Remember the excitement and promise of a new binder and Pee Chee folder ready to be filled and decorated at the start of a new school term? When back to school shopping this year, be careful that the new binder is not the source of harmful toxic exposure to your child. The heavy paper, cardboard and fabrics traditionally used for backpacks and school supplies are now often replaced with toxic plastics, such as polyvinyl chloride, (PVC), commonly know as vinyl- that are extremely detrimental to our youth. According to the Center for Health Environment and Justice (CHEJ):
From production to use and disposal, vinyl releases a toxic cocktail of chemicals including dioxins, phthalates, mercury, PCBs, vinyl chloride, chlorine gas and numerous other substances harmful to our health, some of which are building up in our children’s bodies and food supply. Scientists have found find certain vinyl chemicals linked to asthma, cancer, birth defects, learning and developmental disabilities, obesity, diabetes and other preventable chronic diseases on the rise.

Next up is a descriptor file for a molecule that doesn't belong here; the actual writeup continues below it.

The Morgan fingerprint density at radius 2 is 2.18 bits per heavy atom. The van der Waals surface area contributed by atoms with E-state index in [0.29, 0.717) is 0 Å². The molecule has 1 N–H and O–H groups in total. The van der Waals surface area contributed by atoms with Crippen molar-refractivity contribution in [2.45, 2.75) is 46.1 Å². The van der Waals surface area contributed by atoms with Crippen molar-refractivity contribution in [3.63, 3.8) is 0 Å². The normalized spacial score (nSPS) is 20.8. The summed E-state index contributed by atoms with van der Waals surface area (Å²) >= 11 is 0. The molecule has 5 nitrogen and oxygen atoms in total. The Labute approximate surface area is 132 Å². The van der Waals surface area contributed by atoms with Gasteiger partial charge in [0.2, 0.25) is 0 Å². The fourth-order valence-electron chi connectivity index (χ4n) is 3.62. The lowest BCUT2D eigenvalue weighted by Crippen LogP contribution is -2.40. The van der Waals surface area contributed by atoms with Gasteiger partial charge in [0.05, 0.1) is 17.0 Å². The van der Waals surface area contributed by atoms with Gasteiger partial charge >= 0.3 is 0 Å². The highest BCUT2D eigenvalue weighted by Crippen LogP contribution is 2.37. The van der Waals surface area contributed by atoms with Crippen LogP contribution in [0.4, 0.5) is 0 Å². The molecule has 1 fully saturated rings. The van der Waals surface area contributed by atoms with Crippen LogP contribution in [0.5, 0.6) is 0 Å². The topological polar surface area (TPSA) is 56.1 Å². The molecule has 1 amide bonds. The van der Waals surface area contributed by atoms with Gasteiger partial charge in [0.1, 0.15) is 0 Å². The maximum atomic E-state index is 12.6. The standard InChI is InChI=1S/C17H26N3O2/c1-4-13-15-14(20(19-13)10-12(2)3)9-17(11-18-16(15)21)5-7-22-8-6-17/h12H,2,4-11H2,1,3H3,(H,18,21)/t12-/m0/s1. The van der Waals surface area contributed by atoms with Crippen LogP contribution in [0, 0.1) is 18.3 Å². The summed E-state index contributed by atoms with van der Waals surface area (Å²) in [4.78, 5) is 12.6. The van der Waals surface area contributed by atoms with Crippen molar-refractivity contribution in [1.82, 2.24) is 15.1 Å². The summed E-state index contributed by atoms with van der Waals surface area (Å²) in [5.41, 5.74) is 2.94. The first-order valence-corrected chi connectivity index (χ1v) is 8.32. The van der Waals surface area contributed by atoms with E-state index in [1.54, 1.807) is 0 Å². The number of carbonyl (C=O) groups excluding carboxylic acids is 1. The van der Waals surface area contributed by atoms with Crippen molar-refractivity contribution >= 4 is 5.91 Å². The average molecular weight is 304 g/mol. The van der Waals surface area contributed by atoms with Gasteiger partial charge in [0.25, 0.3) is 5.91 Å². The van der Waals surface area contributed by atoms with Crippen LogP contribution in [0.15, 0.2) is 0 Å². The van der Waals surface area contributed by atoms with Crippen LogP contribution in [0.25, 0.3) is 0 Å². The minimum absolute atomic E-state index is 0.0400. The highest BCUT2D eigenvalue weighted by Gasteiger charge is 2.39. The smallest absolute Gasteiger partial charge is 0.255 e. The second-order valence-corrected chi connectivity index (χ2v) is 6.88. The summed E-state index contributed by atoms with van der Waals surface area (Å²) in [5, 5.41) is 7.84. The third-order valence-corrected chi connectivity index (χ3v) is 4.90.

Last year, independent laboratory testing commissioned by CHEJ and the Empire State Consumer Project found toxic chemicals linked to asthma and birth defects widespread in children’s vinyl back-to-school supplies. Seventy-five percent of children’s “back-to-school” supplies tested in a laboratory had elevated levels of toxic phthalates, including popular Disney branded school supplies, such as vinyl lunch boxes, backpacks, 3-ring binders, raincoats, and rainboots. The levels of phthalates found in children’s school supplies would be illegal if these products were toys.
So what do we do?
First, we need to educate ourselves about what we are buying to steer clear of companies that are negligently (and unnecessarily) using harmful toxins in their products. PVC is now ubiquitous. It can be found in the most unsuspecting products. Lucky for us, the good people at CHEJ have compiled a guide for PVC- free supplies. They cover a wide range of products, including art supplies, backpacks, lunch boxes, food wrap, clothing and electronics. There are lots of alternatives available and quite a few small companies working to produce quality products that respect consumers and the environment.
Click here to get the guide.
Secondly, we need to press for changes at the policy level and fix the broken federal toxic substances law. Industry must be required to show that the chemicals they use in their products do not pose a threat to health and the environment. Groups like the Environmental Working Group are working to reform the laws regarding the use of chemicals. Do your part and tell Congress that you support a stand for public health.
Here’s to a happy healthy school year!!